It's an interesting setup: 10 teams, max of 20 players, $115 cap, $2 raise per player during the offseason. Undrafted players become $2 free agents, dropped players retain their salary through the end of the season. We start 2 RB, 2 WR, and 2 flex; other than that, it's pretty much standard lineups.
I came into the draft with $56 to spend and several spots to fill. Here's how it went for me ...
Keepers: Matt Hasselbeck ($14), Matt Cassel ($4)
Draft: Tom Brady ($26)
Most expensive keepers: Hasselbeck ($14), Tony Romo ($12)
Most expensive picks: Brady, Peyton Manning ($25)
For the third straight season, I'll have New England's starting quarterback. (I had Brady two years ago, when we first went to a keeper system. He was $17 in 2007; last season, I couldn't afford $19 in an injured QB, so I released him and picked up Cassel.) Hasselbeck has potential, but also has injury issues, and with Cassel's health also a question mark (never mind the Chiefs as a whole), it helps to have a real #1. Of course if Brady gets hurt again ... on the other hand, Hasselbeck moves from a decent #1 to an expensive #2. Which is worth more, one veteran QB or seven $2 players? Right. (I have 14 now, so dropping Hasselbeck and picking up 7 $2 players would work perfectly.)
There are several starting QBs still available, and $14 is too much in this league for a guy who might only start one game for me.
Keepers: Steve Slaton ($4), Pierre Thomas ($4)
Draft: Ronnie Brown ($10)
Most expensive keepers: LaDainian Tomlinson ($39), Frank Gore ($23)
Most expensive picks: Maurice Jones-Drew ($25), Steven Jackson ($23)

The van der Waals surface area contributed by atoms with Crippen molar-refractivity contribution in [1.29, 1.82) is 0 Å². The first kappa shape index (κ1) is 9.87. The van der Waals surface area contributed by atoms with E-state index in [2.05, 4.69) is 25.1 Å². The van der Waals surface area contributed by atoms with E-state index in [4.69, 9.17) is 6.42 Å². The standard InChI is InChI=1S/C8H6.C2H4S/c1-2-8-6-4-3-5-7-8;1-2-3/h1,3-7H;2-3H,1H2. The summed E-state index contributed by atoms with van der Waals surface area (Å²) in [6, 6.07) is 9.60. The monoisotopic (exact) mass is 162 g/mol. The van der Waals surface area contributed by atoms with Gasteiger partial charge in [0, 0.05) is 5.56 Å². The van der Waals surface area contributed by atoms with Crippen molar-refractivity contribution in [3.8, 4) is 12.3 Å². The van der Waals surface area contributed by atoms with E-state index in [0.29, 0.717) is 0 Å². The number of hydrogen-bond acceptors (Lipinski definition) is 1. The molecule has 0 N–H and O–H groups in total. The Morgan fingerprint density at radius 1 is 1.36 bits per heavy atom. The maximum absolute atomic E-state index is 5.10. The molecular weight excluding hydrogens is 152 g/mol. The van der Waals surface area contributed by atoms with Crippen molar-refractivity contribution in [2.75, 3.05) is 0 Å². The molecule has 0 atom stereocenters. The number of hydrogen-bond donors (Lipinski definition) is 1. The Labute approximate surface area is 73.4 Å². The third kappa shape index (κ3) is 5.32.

Last year I picked up two rookies, McFadden and Slaton. I spent $18 on McFadden. Not worth it. With Thomas as another cheap holdover, I had a tolerable starting lineup, but with two flex positions, I really need at least 5 RBs. Brown is a good pickup, but I need more depth, and I couldn't justify spending more cash at a position that is so fungible. (This was, by the way, the theme for the season.) I definitely need FA help here. At least all three RBs have different bye weeks.
Tomlinson's owner is trapped; $39 is way too much, particularly for a player who is likely on the downside of his career. (At 30, a RB is running on borrowed time, so to speak. He may be one of the rare guys who can keep playing, but you should find that out at a lower cap cost.) Expect to see LDT on waivers to stay this season.
Keepers: Dwayne Bowe ($8), Larry Fitzgerald ($14), Derrick Mason ($6)
Draft: Donald Driver ($6), Domenik Hixon ($4)
Most expensive keepers: Steve Smith, Carolina ($25), Reggie Wayne ($19)
Obviously I had a pretty good set coming in. Fitzgerald is arguably worth $14, Bowe is going to be catching a lot of passes in KC from someone, and Mason is surprisingly productive and a nice hold at $6. Driver and Hixon are probably Mason-type numbers this year, but it may not have been the best place to acquire depth. On the other hand, I have five good receivers with different bye weeks, so once I shore up my RB crew, the flex spots should be covered.